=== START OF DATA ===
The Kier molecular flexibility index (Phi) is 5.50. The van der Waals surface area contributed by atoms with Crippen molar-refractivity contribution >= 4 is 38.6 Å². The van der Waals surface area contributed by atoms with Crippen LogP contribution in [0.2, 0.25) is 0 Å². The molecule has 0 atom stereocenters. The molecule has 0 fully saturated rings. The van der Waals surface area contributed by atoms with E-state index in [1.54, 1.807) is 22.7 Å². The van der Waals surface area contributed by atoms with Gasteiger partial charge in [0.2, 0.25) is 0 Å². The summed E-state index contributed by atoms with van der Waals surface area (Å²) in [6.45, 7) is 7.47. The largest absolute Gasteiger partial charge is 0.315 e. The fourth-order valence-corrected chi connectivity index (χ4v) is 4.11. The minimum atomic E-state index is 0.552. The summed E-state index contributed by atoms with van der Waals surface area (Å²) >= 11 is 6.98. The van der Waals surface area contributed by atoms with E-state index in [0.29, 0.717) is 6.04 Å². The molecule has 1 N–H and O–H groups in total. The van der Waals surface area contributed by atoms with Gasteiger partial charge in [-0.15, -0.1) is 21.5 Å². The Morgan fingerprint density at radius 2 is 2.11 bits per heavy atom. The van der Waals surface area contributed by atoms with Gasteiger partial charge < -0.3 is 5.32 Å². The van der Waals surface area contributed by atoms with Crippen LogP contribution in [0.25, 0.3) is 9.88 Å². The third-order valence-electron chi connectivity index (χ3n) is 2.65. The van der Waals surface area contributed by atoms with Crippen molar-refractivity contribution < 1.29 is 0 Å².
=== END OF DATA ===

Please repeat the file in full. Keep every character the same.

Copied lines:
The Kier molecular flexibility index (Phi) is 5.50. The van der Waals surface area contributed by atoms with Crippen molar-refractivity contribution >= 4 is 38.6 Å². The van der Waals surface area contributed by atoms with Crippen LogP contribution in [0.2, 0.25) is 0 Å². The molecule has 0 atom stereocenters. The molecule has 0 fully saturated rings. The van der Waals surface area contributed by atoms with E-state index in [1.54, 1.807) is 22.7 Å². The van der Waals surface area contributed by atoms with Gasteiger partial charge in [0.2, 0.25) is 0 Å². The summed E-state index contributed by atoms with van der Waals surface area (Å²) in [6.45, 7) is 7.47. The largest absolute Gasteiger partial charge is 0.315 e. The fourth-order valence-corrected chi connectivity index (χ4v) is 4.11. The minimum atomic E-state index is 0.552. The summed E-state index contributed by atoms with van der Waals surface area (Å²) >= 11 is 6.98. The van der Waals surface area contributed by atoms with E-state index in [0.29, 0.717) is 6.04 Å². The molecule has 1 N–H and O–H groups in total. The van der Waals surface area contributed by atoms with Gasteiger partial charge in [-0.15, -0.1) is 21.5 Å². The Morgan fingerprint density at radius 2 is 2.11 bits per heavy atom. The van der Waals surface area contributed by atoms with Gasteiger partial charge < -0.3 is 5.32 Å². The van der Waals surface area contributed by atoms with Crippen LogP contribution in [0.25, 0.3) is 9.88 Å². The third-order valence-electron chi connectivity index (χ3n) is 2.65. The van der Waals surface area contributed by atoms with Crippen molar-refractivity contribution < 1.29 is 0 Å².